Campaign Spot reader James makes a good point or two:
Enjoyed your analysis as to how the delegate count should shape up after February 5. Let me add a point about the post-February 5 delegates.
The Romney strategy is to stay close on Super Tuesday and then have conservatives coalesce around Mitt. But if Romney is, as is quite likely, at least 200 delegates down after Super Tuesday, the success of such a strategy assumes that Romney wins most of the delegates the rest of the way so he can beat McCain to 1,191. To accomplish that, Romney needs lots of primaries closed to non-GOP voters, and he’d want them to be winner take all so he could scoop up large caches of delegates. However, on March 4 Ohio, Texas and Rhode Island hold open primaries that are not winner take all.
That’s a target-rich environment for McCain: 248 delegates at stake, you don’t have to be Republican to vote, and even if McCain loses he still gets a share of the delegates. Similarly, on May 6 North Carolina and Indiana will elect 126 delegates in open, non-winner take all primaries. And a number of other states still to come also have open, non-winner take all primaries: Washington, Wisconsin and Nebraska.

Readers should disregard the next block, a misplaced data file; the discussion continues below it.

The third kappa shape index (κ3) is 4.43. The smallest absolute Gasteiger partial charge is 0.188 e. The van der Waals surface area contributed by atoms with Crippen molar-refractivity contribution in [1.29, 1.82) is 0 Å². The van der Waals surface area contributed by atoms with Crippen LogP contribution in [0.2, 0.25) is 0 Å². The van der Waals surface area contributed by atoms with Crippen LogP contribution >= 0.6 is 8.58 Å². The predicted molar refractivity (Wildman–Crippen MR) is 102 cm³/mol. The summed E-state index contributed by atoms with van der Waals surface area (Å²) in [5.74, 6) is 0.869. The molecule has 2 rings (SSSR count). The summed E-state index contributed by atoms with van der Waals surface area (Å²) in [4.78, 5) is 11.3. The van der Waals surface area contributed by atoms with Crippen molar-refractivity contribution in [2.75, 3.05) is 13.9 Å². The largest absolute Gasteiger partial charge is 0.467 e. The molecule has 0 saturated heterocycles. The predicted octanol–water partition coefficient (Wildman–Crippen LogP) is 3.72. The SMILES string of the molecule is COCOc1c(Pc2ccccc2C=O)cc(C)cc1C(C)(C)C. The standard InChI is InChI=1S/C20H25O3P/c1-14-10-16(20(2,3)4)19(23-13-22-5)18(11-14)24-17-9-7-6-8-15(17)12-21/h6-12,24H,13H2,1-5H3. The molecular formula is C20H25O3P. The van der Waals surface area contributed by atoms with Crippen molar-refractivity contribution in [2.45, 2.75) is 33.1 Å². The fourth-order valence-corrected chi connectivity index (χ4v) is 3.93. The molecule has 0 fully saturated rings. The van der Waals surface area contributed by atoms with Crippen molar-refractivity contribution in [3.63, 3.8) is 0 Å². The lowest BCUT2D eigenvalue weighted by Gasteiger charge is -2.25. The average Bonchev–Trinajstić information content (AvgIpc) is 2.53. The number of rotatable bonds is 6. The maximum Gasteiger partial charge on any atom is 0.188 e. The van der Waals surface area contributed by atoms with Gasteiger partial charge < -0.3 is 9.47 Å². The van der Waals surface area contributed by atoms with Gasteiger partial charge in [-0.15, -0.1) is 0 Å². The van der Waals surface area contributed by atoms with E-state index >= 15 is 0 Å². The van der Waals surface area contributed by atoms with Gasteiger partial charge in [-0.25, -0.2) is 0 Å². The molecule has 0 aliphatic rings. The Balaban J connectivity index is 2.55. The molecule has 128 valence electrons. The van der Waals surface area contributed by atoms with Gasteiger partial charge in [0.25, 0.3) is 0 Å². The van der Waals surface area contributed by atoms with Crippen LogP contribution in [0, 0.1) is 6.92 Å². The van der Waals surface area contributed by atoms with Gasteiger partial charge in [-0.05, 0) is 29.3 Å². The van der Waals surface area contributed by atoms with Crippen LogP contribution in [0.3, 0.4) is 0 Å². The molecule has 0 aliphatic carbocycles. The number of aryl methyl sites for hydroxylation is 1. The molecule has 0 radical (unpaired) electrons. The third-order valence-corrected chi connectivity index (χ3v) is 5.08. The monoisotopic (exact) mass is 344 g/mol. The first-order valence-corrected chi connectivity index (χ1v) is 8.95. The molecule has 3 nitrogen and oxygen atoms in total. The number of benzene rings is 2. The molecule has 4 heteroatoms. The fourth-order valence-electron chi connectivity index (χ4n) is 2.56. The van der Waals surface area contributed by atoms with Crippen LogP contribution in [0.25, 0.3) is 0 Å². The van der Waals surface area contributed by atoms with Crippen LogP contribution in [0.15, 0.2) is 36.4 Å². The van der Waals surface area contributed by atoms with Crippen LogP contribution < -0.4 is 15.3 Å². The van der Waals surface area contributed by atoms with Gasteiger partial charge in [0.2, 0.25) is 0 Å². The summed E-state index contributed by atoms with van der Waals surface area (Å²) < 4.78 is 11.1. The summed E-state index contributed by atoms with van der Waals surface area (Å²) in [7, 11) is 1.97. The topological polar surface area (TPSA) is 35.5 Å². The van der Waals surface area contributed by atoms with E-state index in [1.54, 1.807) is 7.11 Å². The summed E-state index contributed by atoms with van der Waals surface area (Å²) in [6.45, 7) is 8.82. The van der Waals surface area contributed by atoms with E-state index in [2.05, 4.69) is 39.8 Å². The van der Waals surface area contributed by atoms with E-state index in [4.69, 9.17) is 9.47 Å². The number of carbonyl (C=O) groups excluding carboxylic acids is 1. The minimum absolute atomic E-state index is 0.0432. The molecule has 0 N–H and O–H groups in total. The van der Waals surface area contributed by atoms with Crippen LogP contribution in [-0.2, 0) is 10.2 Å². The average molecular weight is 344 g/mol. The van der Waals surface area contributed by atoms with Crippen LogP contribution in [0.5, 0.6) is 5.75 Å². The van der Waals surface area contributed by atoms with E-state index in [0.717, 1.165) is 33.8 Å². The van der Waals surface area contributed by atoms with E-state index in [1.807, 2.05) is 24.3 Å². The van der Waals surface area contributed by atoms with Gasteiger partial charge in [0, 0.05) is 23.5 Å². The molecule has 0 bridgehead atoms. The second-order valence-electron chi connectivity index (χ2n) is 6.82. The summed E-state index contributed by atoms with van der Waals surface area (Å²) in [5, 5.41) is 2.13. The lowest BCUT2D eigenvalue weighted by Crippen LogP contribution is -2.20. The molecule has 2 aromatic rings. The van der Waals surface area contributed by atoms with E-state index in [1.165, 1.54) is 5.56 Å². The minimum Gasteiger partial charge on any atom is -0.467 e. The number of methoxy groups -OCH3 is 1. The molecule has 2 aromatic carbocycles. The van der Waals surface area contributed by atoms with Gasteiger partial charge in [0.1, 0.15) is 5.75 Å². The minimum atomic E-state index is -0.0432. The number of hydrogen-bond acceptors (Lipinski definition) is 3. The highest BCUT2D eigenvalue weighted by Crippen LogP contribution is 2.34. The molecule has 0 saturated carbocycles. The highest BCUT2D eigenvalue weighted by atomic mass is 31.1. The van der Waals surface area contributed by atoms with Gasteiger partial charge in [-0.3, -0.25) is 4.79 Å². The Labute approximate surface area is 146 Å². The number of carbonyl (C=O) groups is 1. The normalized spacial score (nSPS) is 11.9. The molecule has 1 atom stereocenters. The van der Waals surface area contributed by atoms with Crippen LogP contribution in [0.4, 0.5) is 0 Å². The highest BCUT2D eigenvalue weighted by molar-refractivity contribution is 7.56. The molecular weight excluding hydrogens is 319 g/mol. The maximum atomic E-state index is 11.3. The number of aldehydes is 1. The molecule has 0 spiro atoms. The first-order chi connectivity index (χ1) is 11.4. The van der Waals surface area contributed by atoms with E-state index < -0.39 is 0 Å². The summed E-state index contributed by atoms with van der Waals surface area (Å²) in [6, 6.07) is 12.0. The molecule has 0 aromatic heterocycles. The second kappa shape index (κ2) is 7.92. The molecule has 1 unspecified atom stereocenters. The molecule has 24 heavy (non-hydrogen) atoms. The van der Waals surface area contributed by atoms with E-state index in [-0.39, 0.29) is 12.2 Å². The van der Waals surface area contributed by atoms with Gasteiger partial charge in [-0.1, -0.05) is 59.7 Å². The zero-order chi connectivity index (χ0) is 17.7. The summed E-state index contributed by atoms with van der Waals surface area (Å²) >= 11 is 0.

To put it simply, Romney’s strategy assumes that even though he just lost a closed primary to McCain in Florida, and even though he hasn’t won a contested state so far where his father wasn’t once governor, starting with the Washington and Kansas primaries this Saturday, he’s going to start routing McCain by such massive proportions in one state after another that McCain can’t win a war of attrition.
Ain’t gonna happen.
Now, like they say in the investment commercials, “past performance may not be indicative of future results.” One of the great challenges for Romney has been Huckabee, hanging around and splitting the vote of those who might find McCain deficient in one way or another. But Huckabee shows few signs of leaving the race anytime soon. (Maybe he goes if tomorrow goes terribly for him.)
Maybe McCain has a Dean moment, or some other dramatic moment that changes the dynamics of the race.
But last night watching the game, in that last drive, I said out loud to my television, “ten yards at a time, Eli, ten yards at a time.” And for Romney, he needs to get through tomorrow first. With one or two states every couple of days, he may be able to get back to a more focused, retail-style politics.
UPDATE: Also note that in my delegate count below, Huckabee’s slide has only helped Romney a bit; mostly it’s helped McCain take the lead in southern states.
There’s also been some polling data suggesting that the second choice of some Huckabee voters is McCain, not Romney.